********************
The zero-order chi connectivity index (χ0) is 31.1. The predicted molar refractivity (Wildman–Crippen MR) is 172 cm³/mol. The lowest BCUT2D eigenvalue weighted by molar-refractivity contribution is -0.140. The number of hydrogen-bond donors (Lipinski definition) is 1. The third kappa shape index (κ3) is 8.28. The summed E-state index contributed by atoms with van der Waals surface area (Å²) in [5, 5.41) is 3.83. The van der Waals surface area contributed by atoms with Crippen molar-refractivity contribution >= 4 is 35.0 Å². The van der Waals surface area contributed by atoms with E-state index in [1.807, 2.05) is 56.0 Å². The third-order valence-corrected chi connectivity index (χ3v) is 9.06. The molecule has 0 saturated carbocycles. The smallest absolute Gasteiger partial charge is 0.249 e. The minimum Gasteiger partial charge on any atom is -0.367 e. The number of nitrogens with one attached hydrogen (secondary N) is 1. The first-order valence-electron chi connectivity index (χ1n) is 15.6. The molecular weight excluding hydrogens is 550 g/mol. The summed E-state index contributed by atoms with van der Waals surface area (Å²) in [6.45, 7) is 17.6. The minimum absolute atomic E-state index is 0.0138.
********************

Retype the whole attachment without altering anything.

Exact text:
The zero-order chi connectivity index (χ0) is 31.1. The predicted molar refractivity (Wildman–Crippen MR) is 172 cm³/mol. The lowest BCUT2D eigenvalue weighted by molar-refractivity contribution is -0.140. The number of hydrogen-bond donors (Lipinski definition) is 1. The third kappa shape index (κ3) is 8.28. The summed E-state index contributed by atoms with van der Waals surface area (Å²) in [5, 5.41) is 3.83. The van der Waals surface area contributed by atoms with Crippen molar-refractivity contribution >= 4 is 35.0 Å². The van der Waals surface area contributed by atoms with E-state index in [1.807, 2.05) is 56.0 Å². The third-order valence-corrected chi connectivity index (χ3v) is 9.06. The molecule has 0 saturated carbocycles. The smallest absolute Gasteiger partial charge is 0.249 e. The minimum Gasteiger partial charge on any atom is -0.367 e. The number of nitrogens with one attached hydrogen (secondary N) is 1. The first-order valence-electron chi connectivity index (χ1n) is 15.6. The molecular weight excluding hydrogens is 550 g/mol. The summed E-state index contributed by atoms with van der Waals surface area (Å²) in [6.45, 7) is 17.6. The minimum absolute atomic E-state index is 0.0138.